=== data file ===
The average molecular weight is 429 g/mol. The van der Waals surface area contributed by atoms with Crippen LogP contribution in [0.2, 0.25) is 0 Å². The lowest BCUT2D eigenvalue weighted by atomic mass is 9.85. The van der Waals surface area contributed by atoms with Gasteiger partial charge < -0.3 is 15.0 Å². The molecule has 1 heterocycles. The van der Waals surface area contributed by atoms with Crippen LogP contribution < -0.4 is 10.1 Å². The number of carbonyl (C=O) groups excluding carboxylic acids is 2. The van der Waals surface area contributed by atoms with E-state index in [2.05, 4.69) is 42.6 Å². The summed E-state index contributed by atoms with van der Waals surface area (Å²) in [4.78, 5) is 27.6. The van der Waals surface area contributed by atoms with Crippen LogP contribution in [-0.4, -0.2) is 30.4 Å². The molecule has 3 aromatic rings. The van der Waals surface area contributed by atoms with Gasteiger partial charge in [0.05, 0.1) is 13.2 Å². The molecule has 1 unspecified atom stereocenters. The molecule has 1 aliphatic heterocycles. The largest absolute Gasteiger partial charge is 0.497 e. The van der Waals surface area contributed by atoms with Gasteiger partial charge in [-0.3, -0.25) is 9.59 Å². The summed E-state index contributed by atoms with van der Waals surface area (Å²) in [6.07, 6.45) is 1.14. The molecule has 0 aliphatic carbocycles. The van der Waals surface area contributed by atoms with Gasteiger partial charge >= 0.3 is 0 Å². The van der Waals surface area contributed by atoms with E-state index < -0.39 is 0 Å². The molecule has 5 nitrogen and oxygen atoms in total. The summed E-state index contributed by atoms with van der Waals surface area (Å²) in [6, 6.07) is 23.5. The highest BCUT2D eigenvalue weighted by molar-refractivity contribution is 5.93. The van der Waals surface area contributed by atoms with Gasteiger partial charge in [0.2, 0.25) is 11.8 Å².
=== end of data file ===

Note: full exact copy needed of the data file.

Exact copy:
The average molecular weight is 429 g/mol. The van der Waals surface area contributed by atoms with Crippen LogP contribution in [0.2, 0.25) is 0 Å². The lowest BCUT2D eigenvalue weighted by atomic mass is 9.85. The van der Waals surface area contributed by atoms with Gasteiger partial charge < -0.3 is 15.0 Å². The molecule has 1 heterocycles. The van der Waals surface area contributed by atoms with Crippen LogP contribution < -0.4 is 10.1 Å². The number of carbonyl (C=O) groups excluding carboxylic acids is 2. The van der Waals surface area contributed by atoms with E-state index in [2.05, 4.69) is 42.6 Å². The summed E-state index contributed by atoms with van der Waals surface area (Å²) in [4.78, 5) is 27.6. The van der Waals surface area contributed by atoms with Crippen LogP contribution in [-0.4, -0.2) is 30.4 Å². The molecule has 3 aromatic rings. The van der Waals surface area contributed by atoms with Gasteiger partial charge in [0.05, 0.1) is 13.2 Å². The molecule has 1 unspecified atom stereocenters. The molecule has 1 aliphatic heterocycles. The largest absolute Gasteiger partial charge is 0.497 e. The van der Waals surface area contributed by atoms with Gasteiger partial charge in [-0.3, -0.25) is 9.59 Å². The summed E-state index contributed by atoms with van der Waals surface area (Å²) in [6.07, 6.45) is 1.14. The molecule has 0 aliphatic carbocycles. The van der Waals surface area contributed by atoms with Gasteiger partial charge >= 0.3 is 0 Å². The van der Waals surface area contributed by atoms with E-state index < -0.39 is 0 Å². The molecule has 5 nitrogen and oxygen atoms in total. The summed E-state index contributed by atoms with van der Waals surface area (Å²) in [6, 6.07) is 23.5. The highest BCUT2D eigenvalue weighted by molar-refractivity contribution is 5.93. The van der Waals surface area contributed by atoms with Gasteiger partial charge in [0.2, 0.25) is 11.8 Å².